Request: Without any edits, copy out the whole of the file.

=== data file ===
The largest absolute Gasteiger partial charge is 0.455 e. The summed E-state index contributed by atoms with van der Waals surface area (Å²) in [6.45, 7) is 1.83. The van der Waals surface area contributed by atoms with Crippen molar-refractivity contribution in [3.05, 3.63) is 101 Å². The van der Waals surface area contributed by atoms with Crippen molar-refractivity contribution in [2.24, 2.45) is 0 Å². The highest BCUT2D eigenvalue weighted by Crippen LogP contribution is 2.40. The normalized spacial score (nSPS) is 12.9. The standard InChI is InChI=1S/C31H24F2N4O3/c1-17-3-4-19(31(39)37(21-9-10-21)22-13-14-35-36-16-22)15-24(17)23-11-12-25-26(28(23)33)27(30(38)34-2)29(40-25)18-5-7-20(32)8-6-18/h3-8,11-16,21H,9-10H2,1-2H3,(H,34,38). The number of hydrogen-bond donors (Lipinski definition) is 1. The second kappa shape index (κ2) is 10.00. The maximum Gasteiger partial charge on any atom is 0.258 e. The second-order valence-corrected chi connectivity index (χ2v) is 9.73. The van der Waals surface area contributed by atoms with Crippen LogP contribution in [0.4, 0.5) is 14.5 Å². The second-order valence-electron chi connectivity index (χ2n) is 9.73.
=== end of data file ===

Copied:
The largest absolute Gasteiger partial charge is 0.455 e. The summed E-state index contributed by atoms with van der Waals surface area (Å²) in [6.45, 7) is 1.83. The van der Waals surface area contributed by atoms with Crippen molar-refractivity contribution in [3.05, 3.63) is 101 Å². The van der Waals surface area contributed by atoms with Crippen molar-refractivity contribution in [2.24, 2.45) is 0 Å². The highest BCUT2D eigenvalue weighted by Crippen LogP contribution is 2.40. The normalized spacial score (nSPS) is 12.9. The standard InChI is InChI=1S/C31H24F2N4O3/c1-17-3-4-19(31(39)37(21-9-10-21)22-13-14-35-36-16-22)15-24(17)23-11-12-25-26(28(23)33)27(30(38)34-2)29(40-25)18-5-7-20(32)8-6-18/h3-8,11-16,21H,9-10H2,1-2H3,(H,34,38). The number of hydrogen-bond donors (Lipinski definition) is 1. The second kappa shape index (κ2) is 10.00. The maximum Gasteiger partial charge on any atom is 0.258 e. The second-order valence-corrected chi connectivity index (χ2v) is 9.73. The van der Waals surface area contributed by atoms with Crippen LogP contribution in [0.4, 0.5) is 14.5 Å². The second-order valence-electron chi connectivity index (χ2n) is 9.73.